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Gavin Kisebach




Location: Lacey, Wa US
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PostPosted: Wed 26 Mar, 2008 9:41 pm    Post subject:         Reply with quote

Mike can you clarify a bit? I have no desire to get into commentary here, but I've no idea what the Home Office is, or what "the Sword Ban" is referring to. Please excuse my ingorance; I don't know where you live. Can you provide more details on the specific piece of legislation that you are referring to?

This forum is probably not the best place to take action on such legislaton, but details will help those concerned about such plans to get involved in a more productive venue.

Thanks
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Ken Speed





Joined: 09 Oct 2006

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PostPosted: Wed 26 Mar, 2008 9:55 pm    Post subject:         Reply with quote

Alrighty then!

Fools rush in and all that so I guess I'll go first!

Chad and Nathan, my deepest thanks for a truly gutsy decision.

Mike, this is a terrible piece of legislation and it should be fought somehow. I truly don't know what those of us in other countries can do to help other than provide moral support.

I live near a small city in New England and there are shootings and stabbings at least weekly if not almost nightly and it is absolute poison for the city. It used to have a pretty active entertainment and restaurant district but that has largely died because the people with money to spend would rather go somewhere where they don't have to worry about being shot or stabbed. I can understand people wanting to live a life unthreatened by thugs or violence. I can't understand blaming an object rather than the person using it.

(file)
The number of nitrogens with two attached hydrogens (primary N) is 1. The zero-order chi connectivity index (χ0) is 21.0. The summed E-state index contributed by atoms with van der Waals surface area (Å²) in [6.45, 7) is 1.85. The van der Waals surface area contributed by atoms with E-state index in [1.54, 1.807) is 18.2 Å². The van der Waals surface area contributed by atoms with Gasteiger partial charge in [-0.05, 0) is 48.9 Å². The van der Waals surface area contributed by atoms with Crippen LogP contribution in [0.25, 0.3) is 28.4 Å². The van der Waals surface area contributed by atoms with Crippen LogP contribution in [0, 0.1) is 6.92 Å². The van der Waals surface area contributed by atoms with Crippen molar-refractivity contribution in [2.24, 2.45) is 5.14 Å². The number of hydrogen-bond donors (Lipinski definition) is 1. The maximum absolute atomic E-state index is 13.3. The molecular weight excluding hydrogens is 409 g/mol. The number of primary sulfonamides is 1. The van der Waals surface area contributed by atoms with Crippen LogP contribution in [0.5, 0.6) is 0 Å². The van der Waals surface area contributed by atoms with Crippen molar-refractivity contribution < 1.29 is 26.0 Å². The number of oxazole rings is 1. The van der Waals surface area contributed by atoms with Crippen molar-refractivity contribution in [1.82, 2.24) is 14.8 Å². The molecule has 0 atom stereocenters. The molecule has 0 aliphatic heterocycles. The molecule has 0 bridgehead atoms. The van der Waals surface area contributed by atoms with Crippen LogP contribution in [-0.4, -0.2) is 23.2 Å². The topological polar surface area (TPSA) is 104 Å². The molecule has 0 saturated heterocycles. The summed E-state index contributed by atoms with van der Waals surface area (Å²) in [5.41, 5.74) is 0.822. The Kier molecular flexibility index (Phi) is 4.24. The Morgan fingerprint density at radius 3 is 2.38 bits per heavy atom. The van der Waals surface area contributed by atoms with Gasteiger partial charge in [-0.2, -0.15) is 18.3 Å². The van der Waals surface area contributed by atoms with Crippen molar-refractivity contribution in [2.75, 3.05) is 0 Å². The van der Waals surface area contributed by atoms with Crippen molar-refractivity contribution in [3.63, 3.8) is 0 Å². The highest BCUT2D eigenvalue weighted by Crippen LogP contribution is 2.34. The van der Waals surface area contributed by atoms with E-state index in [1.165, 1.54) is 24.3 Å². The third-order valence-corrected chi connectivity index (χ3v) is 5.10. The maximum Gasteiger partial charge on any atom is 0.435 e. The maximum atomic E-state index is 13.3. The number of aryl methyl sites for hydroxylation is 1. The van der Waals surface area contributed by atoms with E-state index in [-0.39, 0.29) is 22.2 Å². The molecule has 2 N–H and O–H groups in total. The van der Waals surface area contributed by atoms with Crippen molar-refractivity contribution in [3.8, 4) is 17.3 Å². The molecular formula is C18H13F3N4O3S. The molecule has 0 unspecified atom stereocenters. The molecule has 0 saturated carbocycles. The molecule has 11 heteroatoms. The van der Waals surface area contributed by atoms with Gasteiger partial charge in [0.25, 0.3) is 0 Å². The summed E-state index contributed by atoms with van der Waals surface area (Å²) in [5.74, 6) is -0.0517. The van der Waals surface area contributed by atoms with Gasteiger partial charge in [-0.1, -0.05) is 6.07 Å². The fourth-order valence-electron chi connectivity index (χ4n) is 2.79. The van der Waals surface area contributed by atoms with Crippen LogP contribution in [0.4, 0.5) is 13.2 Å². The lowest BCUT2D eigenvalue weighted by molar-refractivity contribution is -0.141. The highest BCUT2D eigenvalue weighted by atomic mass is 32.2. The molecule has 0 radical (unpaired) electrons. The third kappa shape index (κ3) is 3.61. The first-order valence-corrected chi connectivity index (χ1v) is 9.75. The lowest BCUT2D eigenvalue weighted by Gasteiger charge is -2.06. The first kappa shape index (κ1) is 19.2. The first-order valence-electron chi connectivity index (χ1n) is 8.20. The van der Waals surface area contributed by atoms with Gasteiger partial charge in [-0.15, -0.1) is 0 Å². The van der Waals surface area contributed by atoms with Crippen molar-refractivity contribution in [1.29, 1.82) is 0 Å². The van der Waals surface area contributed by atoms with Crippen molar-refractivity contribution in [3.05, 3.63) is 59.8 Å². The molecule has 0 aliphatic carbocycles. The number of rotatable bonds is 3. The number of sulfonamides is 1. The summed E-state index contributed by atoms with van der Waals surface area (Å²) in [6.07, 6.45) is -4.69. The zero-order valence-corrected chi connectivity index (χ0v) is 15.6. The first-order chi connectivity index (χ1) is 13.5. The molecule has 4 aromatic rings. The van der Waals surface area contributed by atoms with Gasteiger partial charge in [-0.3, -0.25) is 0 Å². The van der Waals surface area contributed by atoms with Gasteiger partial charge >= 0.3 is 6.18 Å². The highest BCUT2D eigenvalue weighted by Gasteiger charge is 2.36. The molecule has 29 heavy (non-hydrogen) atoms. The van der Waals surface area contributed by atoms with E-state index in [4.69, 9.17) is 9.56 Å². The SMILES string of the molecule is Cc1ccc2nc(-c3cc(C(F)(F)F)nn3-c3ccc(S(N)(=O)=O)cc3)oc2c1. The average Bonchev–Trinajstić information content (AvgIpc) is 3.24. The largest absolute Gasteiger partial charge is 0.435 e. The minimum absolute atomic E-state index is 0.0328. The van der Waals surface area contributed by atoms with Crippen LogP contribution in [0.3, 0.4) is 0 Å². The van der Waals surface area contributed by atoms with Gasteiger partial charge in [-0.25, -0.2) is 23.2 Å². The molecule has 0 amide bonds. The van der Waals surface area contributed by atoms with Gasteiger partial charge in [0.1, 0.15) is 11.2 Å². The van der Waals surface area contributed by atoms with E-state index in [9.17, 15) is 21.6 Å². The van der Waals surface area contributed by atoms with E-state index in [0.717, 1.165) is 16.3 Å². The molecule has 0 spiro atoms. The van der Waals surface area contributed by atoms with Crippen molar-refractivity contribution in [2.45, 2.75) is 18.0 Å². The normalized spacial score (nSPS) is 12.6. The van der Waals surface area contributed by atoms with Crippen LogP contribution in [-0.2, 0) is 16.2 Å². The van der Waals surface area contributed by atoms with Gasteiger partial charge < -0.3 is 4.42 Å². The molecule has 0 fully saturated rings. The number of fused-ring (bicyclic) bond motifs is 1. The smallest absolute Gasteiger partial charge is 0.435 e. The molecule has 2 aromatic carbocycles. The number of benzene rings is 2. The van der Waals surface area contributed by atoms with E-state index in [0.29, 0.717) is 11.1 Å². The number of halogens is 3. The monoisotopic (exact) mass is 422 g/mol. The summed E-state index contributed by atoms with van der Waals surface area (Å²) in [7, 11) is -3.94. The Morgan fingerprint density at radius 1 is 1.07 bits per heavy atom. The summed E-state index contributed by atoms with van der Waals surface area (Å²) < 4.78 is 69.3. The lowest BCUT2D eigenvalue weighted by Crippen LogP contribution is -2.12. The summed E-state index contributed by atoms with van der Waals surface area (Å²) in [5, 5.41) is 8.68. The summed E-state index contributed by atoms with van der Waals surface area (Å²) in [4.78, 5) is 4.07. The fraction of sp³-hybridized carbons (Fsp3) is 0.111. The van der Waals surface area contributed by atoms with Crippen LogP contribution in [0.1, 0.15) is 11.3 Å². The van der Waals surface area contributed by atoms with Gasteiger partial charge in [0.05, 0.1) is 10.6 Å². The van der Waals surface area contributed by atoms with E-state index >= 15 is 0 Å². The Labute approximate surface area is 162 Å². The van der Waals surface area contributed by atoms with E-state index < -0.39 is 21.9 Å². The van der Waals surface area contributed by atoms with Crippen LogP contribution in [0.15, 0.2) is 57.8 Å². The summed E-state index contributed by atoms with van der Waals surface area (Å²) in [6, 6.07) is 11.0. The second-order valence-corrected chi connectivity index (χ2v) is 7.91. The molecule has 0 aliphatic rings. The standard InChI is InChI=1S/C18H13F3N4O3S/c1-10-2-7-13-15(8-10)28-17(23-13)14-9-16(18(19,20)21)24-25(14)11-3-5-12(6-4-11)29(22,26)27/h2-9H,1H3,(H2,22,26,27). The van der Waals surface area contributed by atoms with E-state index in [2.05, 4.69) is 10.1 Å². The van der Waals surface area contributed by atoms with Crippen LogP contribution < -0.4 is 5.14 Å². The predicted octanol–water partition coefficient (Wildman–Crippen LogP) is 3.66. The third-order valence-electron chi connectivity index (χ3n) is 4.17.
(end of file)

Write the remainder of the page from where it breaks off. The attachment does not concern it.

What I don't understand is that swords are such a huge part of British history and tradition it just doesn't make sense to ban them. I would think that swords are a cultural icon in Britain. King Arthur wouldn't be King Arthur without a sword, would he? Do you think that using the historical and cultural aspect of swords in Britain would help make an argument to soften the ban?

I really hesitate to suggest licensing because at least in this state licensing requirements for guns are deliberately onerous in order to discourage people from owning them.

Mike, please write back and explain the extent of the ban (is it total?) and what, if anything, is being done about the impending legislation.


Ken Speed
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Bennison N




Location: Auckland, New Zealand
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PostPosted: Wed 26 Mar, 2008 10:55 pm    Post subject:         Reply with quote

I live in New Zealand, which is still an English colony, and saturated with contemporary British culture.

I often "hang out" with a young English gentleman from Manchester who, to my great surprise, once told me that he had to wear a stab-proof uniform jacket to high school, and that his high school was in a very high-income, higher middle class area. He had, in the recent past, shown me how to make an effective, possibly lethal, cutting edge from a single piece of A4 paper.

Another dear West Indian friend of mine from England went as far as to inform me that, in his home suburb in London, a certain immigrant group, which I refuse to name, regularly had to-the-death, invariably lethal sword duels at night, in the middle of the street, or in the local football park. This was said to happen on nearly a bi-weekly basis. At first I thought of this as a strange form of racial discrimination, until another entire group of unrelated Londoners and Scousers told me the same. My very beautiful Irish friend also once told me that she had once been attacked by a man, in England, wielding a large khukri, and had had everything she owned removed from her flat right in front of her.

I believe, however incredibly exaggerated I might personally consider a total ban to be, that it is attempting to negate this type of violence, which seems to be more and more commonplace in the more densely populated areas. I would simply recommend harsher legal punishment, perhaps immediate jail or hospital time, instead of fines and community service.